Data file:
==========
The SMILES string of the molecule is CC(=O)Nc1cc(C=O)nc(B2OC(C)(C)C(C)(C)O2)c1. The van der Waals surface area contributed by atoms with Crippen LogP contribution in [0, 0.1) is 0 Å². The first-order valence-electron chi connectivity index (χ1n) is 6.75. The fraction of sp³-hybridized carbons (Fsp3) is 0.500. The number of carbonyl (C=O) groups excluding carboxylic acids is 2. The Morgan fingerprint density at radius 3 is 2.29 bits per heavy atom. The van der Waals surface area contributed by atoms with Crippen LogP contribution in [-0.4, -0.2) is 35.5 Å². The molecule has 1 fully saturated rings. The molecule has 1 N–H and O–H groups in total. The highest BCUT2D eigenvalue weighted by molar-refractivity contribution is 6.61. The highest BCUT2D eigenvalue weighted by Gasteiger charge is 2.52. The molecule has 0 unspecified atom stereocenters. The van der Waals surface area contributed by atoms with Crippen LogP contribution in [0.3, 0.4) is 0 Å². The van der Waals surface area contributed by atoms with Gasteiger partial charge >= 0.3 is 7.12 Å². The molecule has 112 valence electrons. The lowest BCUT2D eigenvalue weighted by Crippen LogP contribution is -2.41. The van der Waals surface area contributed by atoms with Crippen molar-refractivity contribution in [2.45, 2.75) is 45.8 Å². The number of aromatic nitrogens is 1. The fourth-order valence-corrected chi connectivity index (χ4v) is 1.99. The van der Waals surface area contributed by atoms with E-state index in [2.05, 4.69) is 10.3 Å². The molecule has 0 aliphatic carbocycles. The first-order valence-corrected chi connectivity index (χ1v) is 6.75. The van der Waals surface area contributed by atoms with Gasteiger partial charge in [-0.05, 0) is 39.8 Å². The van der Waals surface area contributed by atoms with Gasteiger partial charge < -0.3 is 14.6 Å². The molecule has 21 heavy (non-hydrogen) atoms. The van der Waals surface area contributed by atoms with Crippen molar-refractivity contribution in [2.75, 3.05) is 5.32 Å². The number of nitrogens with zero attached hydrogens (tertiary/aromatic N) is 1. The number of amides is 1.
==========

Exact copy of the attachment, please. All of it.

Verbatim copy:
The SMILES string of the molecule is CC(=O)Nc1cc(C=O)nc(B2OC(C)(C)C(C)(C)O2)c1. The van der Waals surface area contributed by atoms with Crippen LogP contribution in [0, 0.1) is 0 Å². The first-order valence-electron chi connectivity index (χ1n) is 6.75. The fraction of sp³-hybridized carbons (Fsp3) is 0.500. The number of carbonyl (C=O) groups excluding carboxylic acids is 2. The Morgan fingerprint density at radius 3 is 2.29 bits per heavy atom. The van der Waals surface area contributed by atoms with Crippen LogP contribution in [-0.4, -0.2) is 35.5 Å². The molecule has 1 fully saturated rings. The molecule has 1 N–H and O–H groups in total. The highest BCUT2D eigenvalue weighted by molar-refractivity contribution is 6.61. The highest BCUT2D eigenvalue weighted by Gasteiger charge is 2.52. The molecule has 0 unspecified atom stereocenters. The van der Waals surface area contributed by atoms with Crippen LogP contribution in [0.3, 0.4) is 0 Å². The van der Waals surface area contributed by atoms with Gasteiger partial charge >= 0.3 is 7.12 Å². The molecule has 112 valence electrons. The lowest BCUT2D eigenvalue weighted by Crippen LogP contribution is -2.41. The van der Waals surface area contributed by atoms with Crippen molar-refractivity contribution in [2.45, 2.75) is 45.8 Å². The number of aromatic nitrogens is 1. The fourth-order valence-corrected chi connectivity index (χ4v) is 1.99. The van der Waals surface area contributed by atoms with E-state index in [2.05, 4.69) is 10.3 Å². The molecule has 0 aliphatic carbocycles. The first-order valence-corrected chi connectivity index (χ1v) is 6.75. The van der Waals surface area contributed by atoms with Gasteiger partial charge in [-0.05, 0) is 39.8 Å². The van der Waals surface area contributed by atoms with Gasteiger partial charge < -0.3 is 14.6 Å². The molecule has 21 heavy (non-hydrogen) atoms. The van der Waals surface area contributed by atoms with Crippen molar-refractivity contribution in [2.75, 3.05) is 5.32 Å². The number of nitrogens with zero attached hydrogens (tertiary/aromatic N) is 1. The number of amides is 1.